Seal Senses and Communication
Seal Whiskers (vibrissae)
Seals search for food with their coarse, continuously growing whiskers. The seal sweeps its upper lip to and fro, using these sensitive whiskers to detect fish in murky waters.
The substantial nerve system transmits tactile information from the vibrissae to the brain. Each vibrissa can move independently. Prey moving under water creates vibrations that the seal may detect with its vibrissae.
Seals have very good vision in water. Their eyes must focus on both air and water, therefore, they are very large and round.
Their vision underwater is better than a humans, but inferior on land. Lenses are enlarged and almost round, adapted for focusing on light that is refracted upon entering water. The lenses are not as well-adapted for sight in air.
Seals eyes contain high numbers of rod cells called photoreceptor cells that are sensitive to low light levels. Seals have a well-developed tapetum lucidum, a layer of reflecting plates behind the retina. These plates act as mirrors to reflect light back through the retina a second time, increasing the light-gathering ability of the rod cells. (The tapetum lucidum is the same structure that makes a cats eyes appear to 'glow' when reflecting light at night.).
Under water, the pupils dilate (expand) into a wide circle to let in as much light as possible. In bright light, the pupils constrict to a slit.
Mucus continually washes over the eyes to protect them. Unlike most land mammals, pinnipeds lack a duct for draining eye fluids into the nasal passages. When a seal is out of the water, mucus surrounding the eyes gives them a wet, tear-rimmed look.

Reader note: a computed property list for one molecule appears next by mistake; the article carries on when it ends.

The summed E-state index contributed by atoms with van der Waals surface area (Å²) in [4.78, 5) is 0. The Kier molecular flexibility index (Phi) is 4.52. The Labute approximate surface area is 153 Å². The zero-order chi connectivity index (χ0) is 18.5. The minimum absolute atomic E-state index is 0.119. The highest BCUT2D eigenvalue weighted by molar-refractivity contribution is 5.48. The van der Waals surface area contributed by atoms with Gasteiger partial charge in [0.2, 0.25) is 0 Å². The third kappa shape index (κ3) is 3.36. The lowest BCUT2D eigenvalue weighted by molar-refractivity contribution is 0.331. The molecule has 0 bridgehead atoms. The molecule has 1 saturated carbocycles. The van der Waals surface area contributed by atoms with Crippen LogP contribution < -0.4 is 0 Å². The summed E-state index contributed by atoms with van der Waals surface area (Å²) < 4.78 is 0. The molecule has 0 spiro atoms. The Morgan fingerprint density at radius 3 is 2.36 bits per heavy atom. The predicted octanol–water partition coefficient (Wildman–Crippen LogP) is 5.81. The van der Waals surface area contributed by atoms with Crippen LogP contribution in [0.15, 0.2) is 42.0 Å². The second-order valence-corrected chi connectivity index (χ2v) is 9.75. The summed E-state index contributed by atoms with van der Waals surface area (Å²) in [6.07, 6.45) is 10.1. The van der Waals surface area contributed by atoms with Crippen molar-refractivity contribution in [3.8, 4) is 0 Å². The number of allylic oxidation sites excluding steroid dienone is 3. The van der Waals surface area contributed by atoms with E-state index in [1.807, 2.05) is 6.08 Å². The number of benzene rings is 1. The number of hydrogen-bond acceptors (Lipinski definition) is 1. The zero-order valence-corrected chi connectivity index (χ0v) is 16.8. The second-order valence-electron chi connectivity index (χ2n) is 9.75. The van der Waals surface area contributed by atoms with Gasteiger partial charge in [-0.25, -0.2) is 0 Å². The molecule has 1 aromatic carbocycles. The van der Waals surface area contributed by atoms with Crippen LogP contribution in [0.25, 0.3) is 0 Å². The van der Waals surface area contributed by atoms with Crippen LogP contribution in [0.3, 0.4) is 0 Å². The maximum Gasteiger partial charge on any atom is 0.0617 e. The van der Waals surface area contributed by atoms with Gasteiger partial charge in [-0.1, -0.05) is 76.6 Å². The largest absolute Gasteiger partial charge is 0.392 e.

Seals have a keen sense of smell in air, which allows them to detect predators. Females also use smell to recognise their pups on crowded breeding beaches. While swimming the nostrils are kept tightly shut.
Seals hear very well in both water and in air. Females and pups often call to each other. Seals also make growls and grunts underwater especially during the breeding season.
Common seals are probably the least vocal of all pinnipeds. Seals usually vocalize only when they feel threatened. Seals may snort, hiss, growl, or sneeze. Common seal pups vocalize more frequently than adults, especially with their mothers pups sheep-like cries are individually distinctive to their mothers.
A seal may slap the water or its own body with a pectoral flipper to show aggression, or during courtship. Some studies indicate that seals may use echolocation to find food. Scientists have recorded faint clicking sounds during the final stages of catching prey.